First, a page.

The CEO of the Foundation for Social Welfare Services has questioned whether Maltese NGOs like the Women’s Rights Foundation truly have the wellbeing of women as their priority if they publicly support abortion.
In an article he wrote for Maltese newspaper It-Torċa, Alfred Grixti pointed to a series of facts that made him doubt whether the WRF and other Maltese NGOs truly had women’s best interests at heart, and showed the mindset of the man tasked with fighting domestic violence in Malta in the process.
Foundation for Social Welfare Services CEO Alfred Grixti
1. He questioned how anyone supporting abortion could say they support women’s rights
“For me, this is really ironic. The Women’s Rights Foundation, who were the promotors of this march, is the most vocal NGO to speak out in favour of abortion in Malta. Then you have the church organisation ‘Ejjew Għandi’ who will also be taking part in the march. This is ironic. They are supposed to be in favour of life – always. I believe that you cannot choose on this. So it is ironic for them to march against violence on women and then be in favour of abortion. And, let me clarify, this is not a religious issue.”
2. And he wondered how anyone who wanted to protect children could march “shoulder to shoulder” with these NGOs
“As a foundation, we are legally responsible for the safeguarding of children, because they are the most vulnerable. We have often placed care orders on children are not yet born, especially in cases of drug abuse. As a national agency we cannot be shoulder to shoulder with who is in favour of abortion that, in the same breath, want to create an awareness against domestic violence. When a pregnant woman is killed, it is indeed a double murder!”
3. He then called for “coherence” so as not to confuse vulnerable people
“That is why we want to be coherent with vulnerable people who come for our help as well as theirs – be it women, children, and yes, even children in the wombs of their mothers!”
4. And clarified exactly what domestic abuse is
“There are a lot of interpretations when it comes to murders related to domestic violence. It will be considered domestic violence when there is an intimate relationship where there is physical, emotional, or psychological violence, as well as financial blackmail, for a long time, and the woman remains there and this eventually leads to femicide.”
“And there must be a trend. We have to be careful about classifying these ‘out of the blue’ murders as a product of domestic violence.”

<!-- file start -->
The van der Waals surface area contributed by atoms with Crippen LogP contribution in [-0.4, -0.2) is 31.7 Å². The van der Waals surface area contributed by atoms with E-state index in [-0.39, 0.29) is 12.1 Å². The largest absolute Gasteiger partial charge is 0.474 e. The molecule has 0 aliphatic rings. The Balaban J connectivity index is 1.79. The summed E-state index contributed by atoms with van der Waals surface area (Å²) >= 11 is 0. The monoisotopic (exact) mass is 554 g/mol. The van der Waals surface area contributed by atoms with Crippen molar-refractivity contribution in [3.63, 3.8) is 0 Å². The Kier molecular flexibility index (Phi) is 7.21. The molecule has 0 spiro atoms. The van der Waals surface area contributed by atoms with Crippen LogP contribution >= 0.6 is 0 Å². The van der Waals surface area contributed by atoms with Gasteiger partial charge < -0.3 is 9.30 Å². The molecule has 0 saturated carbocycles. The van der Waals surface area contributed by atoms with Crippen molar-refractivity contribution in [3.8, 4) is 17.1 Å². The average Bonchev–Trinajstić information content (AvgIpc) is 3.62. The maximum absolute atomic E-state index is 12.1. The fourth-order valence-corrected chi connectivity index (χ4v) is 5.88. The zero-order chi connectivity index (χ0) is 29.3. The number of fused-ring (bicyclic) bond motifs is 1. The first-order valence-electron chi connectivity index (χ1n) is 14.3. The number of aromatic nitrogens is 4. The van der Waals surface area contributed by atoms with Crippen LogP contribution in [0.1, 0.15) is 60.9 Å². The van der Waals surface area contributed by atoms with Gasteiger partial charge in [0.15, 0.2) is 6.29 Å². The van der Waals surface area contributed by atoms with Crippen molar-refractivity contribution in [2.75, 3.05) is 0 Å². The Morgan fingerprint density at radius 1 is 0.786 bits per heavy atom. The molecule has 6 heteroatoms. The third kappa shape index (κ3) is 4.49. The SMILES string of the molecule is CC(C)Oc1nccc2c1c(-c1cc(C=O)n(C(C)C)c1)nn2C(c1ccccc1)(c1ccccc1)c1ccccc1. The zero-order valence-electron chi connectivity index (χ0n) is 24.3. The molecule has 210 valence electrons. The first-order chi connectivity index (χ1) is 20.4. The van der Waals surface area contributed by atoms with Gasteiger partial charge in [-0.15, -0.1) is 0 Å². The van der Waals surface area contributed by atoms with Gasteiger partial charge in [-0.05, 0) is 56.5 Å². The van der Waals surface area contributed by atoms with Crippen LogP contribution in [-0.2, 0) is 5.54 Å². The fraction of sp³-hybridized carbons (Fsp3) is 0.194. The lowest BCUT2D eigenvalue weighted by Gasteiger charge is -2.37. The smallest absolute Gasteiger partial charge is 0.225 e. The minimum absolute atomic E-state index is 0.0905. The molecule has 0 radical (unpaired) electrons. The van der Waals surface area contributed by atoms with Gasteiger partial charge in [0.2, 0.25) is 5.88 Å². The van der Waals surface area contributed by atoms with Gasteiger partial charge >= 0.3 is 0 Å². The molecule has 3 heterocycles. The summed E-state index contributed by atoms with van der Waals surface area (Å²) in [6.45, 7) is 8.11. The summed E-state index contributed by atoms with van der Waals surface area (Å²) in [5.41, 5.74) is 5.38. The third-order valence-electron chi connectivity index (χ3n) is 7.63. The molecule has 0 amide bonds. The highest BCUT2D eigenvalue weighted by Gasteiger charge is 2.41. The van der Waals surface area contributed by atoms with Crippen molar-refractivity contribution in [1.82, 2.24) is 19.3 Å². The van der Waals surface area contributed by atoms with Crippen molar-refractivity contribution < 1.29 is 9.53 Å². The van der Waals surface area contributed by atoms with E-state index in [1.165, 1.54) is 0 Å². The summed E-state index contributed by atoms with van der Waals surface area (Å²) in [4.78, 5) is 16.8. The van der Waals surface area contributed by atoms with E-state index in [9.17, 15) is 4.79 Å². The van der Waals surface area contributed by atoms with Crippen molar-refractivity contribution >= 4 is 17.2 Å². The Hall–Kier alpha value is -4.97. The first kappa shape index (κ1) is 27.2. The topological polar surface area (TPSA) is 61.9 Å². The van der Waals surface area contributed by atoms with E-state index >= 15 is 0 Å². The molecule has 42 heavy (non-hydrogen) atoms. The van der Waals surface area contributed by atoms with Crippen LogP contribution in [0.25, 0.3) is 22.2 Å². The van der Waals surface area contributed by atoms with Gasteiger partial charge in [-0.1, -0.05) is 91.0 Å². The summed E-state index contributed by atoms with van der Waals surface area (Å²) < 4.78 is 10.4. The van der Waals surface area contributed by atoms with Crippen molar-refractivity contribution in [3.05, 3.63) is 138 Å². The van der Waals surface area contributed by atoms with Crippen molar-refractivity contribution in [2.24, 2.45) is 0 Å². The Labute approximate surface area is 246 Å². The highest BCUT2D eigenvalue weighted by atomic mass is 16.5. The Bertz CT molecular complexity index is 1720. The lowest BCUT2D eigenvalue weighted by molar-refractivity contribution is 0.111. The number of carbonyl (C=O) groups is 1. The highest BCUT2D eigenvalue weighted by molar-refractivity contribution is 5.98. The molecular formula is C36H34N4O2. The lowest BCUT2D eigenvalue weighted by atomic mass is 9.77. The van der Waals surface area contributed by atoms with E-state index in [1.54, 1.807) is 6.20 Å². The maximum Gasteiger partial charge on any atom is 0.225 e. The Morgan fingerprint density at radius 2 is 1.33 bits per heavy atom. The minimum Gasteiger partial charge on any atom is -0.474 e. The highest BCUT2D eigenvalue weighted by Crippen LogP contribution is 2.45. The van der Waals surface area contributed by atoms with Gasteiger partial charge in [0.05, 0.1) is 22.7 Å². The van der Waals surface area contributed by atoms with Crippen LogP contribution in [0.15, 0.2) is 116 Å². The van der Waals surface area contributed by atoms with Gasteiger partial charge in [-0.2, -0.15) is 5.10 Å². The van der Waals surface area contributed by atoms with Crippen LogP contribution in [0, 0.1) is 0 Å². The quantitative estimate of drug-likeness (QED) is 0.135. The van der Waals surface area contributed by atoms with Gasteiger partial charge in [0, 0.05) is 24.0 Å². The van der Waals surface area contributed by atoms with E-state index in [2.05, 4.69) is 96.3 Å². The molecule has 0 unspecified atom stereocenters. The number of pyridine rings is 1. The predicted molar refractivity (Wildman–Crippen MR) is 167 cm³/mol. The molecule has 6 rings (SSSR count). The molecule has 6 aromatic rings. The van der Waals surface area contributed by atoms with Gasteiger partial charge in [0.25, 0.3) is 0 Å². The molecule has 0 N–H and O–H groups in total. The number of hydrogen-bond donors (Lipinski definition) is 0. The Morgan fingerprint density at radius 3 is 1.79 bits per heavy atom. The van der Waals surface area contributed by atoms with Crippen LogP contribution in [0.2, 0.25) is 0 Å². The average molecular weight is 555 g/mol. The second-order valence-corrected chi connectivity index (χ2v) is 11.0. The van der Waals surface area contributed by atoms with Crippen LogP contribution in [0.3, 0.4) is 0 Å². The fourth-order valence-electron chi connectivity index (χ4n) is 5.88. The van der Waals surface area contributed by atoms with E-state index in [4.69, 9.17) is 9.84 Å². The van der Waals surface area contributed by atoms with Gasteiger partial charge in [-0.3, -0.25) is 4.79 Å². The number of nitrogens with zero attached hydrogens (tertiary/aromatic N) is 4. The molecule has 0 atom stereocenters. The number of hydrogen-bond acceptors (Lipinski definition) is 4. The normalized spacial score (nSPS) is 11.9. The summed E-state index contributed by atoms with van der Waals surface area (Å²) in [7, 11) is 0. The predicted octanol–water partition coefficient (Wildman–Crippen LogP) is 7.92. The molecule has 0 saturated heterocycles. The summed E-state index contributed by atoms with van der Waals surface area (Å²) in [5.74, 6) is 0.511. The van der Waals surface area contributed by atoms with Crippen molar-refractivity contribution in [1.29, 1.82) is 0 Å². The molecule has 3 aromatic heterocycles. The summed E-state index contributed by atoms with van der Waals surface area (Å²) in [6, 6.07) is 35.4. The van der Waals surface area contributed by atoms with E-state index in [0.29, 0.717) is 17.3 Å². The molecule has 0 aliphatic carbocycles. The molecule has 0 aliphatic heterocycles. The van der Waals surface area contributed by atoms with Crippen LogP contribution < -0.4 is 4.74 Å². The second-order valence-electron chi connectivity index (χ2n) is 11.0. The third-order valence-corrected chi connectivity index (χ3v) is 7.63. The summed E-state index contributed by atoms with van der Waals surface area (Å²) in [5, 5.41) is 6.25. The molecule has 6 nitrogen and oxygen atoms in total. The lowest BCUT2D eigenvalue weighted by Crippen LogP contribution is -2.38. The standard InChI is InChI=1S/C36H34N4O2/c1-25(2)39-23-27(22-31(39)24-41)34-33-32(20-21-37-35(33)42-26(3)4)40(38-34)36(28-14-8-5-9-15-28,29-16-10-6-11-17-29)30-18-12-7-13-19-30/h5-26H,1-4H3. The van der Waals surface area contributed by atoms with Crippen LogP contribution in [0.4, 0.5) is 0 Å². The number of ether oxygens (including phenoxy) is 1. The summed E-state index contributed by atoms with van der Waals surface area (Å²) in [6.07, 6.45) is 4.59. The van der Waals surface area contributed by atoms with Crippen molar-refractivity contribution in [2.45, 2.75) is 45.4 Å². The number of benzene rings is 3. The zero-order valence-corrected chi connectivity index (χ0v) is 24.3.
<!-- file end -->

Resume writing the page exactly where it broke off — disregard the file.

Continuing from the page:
5. But reminded everyone the FSWS is fighting hard against domestic violence
“As an entity, we were the first in Malta to work on domestic violence – we did not wait for NGOs to hold their rallies. We were alone.”
6. He also alleged that Maltese NGOs have been given €10 million in government funds
“This year, the majority of NGOs that signed the petition and marched in Valletta split between them a budget of €10 million. This is equal to 64% of the FSWS’ budget!”
7. And criticised NGOs for trying to help the family of a murdered woman with their funeral costs
“When it comes to the funeral and the lack of funds for it to occur, we spoke to Community Chest Fund and they immediately agreed to give the donation they always give: €700. We didn’t stay playing for the peanut gallery. It saddens me to say that it is not ethical to reveal that this family is poor. Professionalism means you work quietly without exposing the person. I don’t agree with the fact that it was released that this family didn’t have enough money to do the funeral – that is sensationalism.”
Pictured: Lara Dimitrijevic, Women’s Rights Foundation
The Women’s Rights Foundation have responded to his criticism in a public post
1) No definition of femicide include expression “… u l-mara tibqa’ hemm u fl-ahhar mill-ahhar dan iwassal ghall-femicidju.’ (…and a woman remains there and this will lead to femicide). This is commonly referred to as victim blaming and it is tragic that a head of an authority tasked with supporting victims fails to understand the issue at such a basic level.
2) We are disappointed to see that the same CEO has publicly declared that FSWS will not co-operate with Women’s Rights foundation. This is sad indeed since from its inception, WRF has worked round the clock with social workers within Agenzija Appogg, particularly the hard working and dedicated Domestic Violence Unit to ensure that victims are provided with the best support.
That, according to his statement, this decision was made on purely ideological grounds, because WRF is supporting sexual and reproductive rights, is nothing short of unbelievable.
The cost of his dogmatic decision will be borne by the very people his agency is supposed to serve and protect. Not to mention that this goes explicitly against the spirit of Istanbul convention, which is the law of the country that clearly states that cooperation between state entities and NGO should be encouraged.
3) Regarding his statement that “majority of NGOs” that participated in the march against femicide received state funding to the tune of 10 million euro, we would kindly ask him for more details, because if that’s the case, we want our share. WRF has never received state funding.
Secondly, the increase in resources NGOs demanded in the press statement clearly referred to resources allocated to the police, judiciary and, yes FSWS. We are painfully aware that introduction of Istanbul convention will put more pressure on their allocated budgets and that they will simply need more. It beggars belief that one could think that this is a bad thing.
Regardless of Mr. Grixti’s statement, we wish to honour social workers, employees of the FSWS, that work tirelessly with us hand in hand, day and night, to provide the most vulnerable with the best possible service available. They are the pride and honour of their foundation and deserve all respect for their efforts.